Sex & Relationships  
comments_image Comments

Measuring Up: How Our Culture's Obsession With Porn-Sized Penises Hurts Men

American culture sends men and boys harmful messages about the penis, which can lead to terribly skewed -- and harmful -- expectations.

Continued from previous page


Further, the popularity of hyper-realistic “amateur” porn presents a further conundrum (via GirlFriend videos or “college” style porn that gained popularity with sites like Dare Dorm). This porn promises “real men”...who all just happen to have porn-size cocks. Boys are inundated with unhealthy images about size, without decent sex ed to counter these pernicious messages. They are rarely told how little size has to do with actual sexual pleasure.

As sex-positive feminism has spread across American culture, more women then ever are owning their desires. That's great, but at times this has a dark side, as many women are increasingly also turning the tables to objectify men, from the universal girl-culture anthem in Salt n’ Pepa’s rapping (“You're a shotgun -- bang! What's up with that thang? I wanna know how does it hang?”) to a party for a new lady porn magazine I attended last weekend, where guys showed their dicks to get in the door. Later they were judged (by a bevy of straight females) in a “wet dick contest."

According to Simpson: “Women are now much more demanding, more critical, and more fetishistic about their male partners than they were in the past. They’re still nothing like as critical as say gay men, but much more than, say their mothers. Women are now much more likely to expect the male body to offer them pleasure, physical and visual.”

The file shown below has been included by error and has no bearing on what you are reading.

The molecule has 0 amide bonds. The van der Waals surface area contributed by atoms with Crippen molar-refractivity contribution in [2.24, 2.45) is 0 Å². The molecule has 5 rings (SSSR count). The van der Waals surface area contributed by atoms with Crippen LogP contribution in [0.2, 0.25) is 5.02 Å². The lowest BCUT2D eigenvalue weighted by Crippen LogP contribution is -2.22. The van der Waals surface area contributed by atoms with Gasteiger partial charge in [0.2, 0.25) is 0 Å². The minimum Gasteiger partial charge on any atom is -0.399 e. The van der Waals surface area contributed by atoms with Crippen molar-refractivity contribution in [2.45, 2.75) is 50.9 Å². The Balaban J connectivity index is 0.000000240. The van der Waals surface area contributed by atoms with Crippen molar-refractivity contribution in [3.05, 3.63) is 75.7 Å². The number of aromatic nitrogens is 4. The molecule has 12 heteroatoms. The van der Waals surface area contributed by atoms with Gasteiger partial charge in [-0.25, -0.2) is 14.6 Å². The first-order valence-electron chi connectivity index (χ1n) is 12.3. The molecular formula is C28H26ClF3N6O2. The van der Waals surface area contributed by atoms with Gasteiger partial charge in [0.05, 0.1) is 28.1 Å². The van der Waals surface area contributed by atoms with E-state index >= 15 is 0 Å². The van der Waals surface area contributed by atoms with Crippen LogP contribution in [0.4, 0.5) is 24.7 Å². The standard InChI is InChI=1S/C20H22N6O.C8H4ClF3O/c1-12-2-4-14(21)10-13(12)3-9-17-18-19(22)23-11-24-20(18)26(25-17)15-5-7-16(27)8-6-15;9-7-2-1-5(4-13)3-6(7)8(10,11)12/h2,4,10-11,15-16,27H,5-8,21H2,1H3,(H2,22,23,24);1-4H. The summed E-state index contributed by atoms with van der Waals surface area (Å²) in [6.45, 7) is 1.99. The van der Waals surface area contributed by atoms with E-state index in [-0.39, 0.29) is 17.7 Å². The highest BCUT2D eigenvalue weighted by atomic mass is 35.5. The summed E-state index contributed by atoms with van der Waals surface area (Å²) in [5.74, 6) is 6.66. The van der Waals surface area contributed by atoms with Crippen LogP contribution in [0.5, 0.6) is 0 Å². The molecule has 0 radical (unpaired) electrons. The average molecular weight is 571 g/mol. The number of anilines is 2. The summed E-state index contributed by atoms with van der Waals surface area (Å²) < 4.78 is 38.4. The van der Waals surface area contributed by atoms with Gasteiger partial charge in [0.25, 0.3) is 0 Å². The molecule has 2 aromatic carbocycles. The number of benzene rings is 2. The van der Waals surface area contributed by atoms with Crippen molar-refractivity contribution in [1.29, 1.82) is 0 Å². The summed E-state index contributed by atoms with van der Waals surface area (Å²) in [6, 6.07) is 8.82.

Race adds a whole other galaxy of issues and expectations of penis size. The pressure to “measure up” also presents itself uniquely in black culture. The wives-tale we’ve all heard about penises is that 1) shoe size correlates; and 2) black men have the biggest pair to fill. 

Studies have shown again and again that the race myth is not true, even revisited recently by Drs. Kevan Wylie and Ian Eardley, who set out to debunk penis myths. Yet according to a survey by Trojan, black men account for 22 percent of all condom purchases, and 40 percent of Magnum purchases, the brand’s “XXL” size condom. It sheds new light on female rapper Remy Ma’s line: “If there’s one thing I can’t stand, it’s a baggy Magnum.” A post from a woman on the forum extrapolates:

“Why does every black man think they can wear Magnum Condoms? They have them up on their walls as memorabilia. They pull them out at clubs thinking broads are going to jump for joy...why?” 

One response reads: “I had sex with a friend.. and wondered what was going on with him putting on the condom...after he finally got it right he was holding it the whole time during sex...I look at the floor and see an empty Magnum wrapper! He was far from needing a Magnum! Women, we are partly responsible, sometimes blow our men up when it's less than perfect.”

In their study, Wylie and Eardley discovered that 12 percent of men thought their penises were too small. This has been called "locker room syndrome” or penile dysmorphic disorder. Wylie and Eardley calculate that an actual micropenis is 2.75 inches or less erect. But many men seem to remain deluded, and perhaps for good reason--Google brings up several stats for micropenises and Wiki lists micropenises as 2.5 inches smaller than average--but which average? 

If the subject lines in your spam folder didn’t tip you off -- “My 8-year-old brother has one like that!”--penis enlargement is big business. There are endless amounts of pills, creams and pumps that all promise to “add inches.” Not only do these items not work, according to the American Urological Association (AUA), many of them are dangerous. According to research from the University of Maryland, creams and pills have been reported to contain harmful  moldyeastE. colibacteriapesticides, and lead. They also contain high amounts of feces--which Dr. Michael Donnenberg guesses are from raccoons and other animals “possibly grazing near the plants harvested for herbal ingredients."

See more stories tagged with: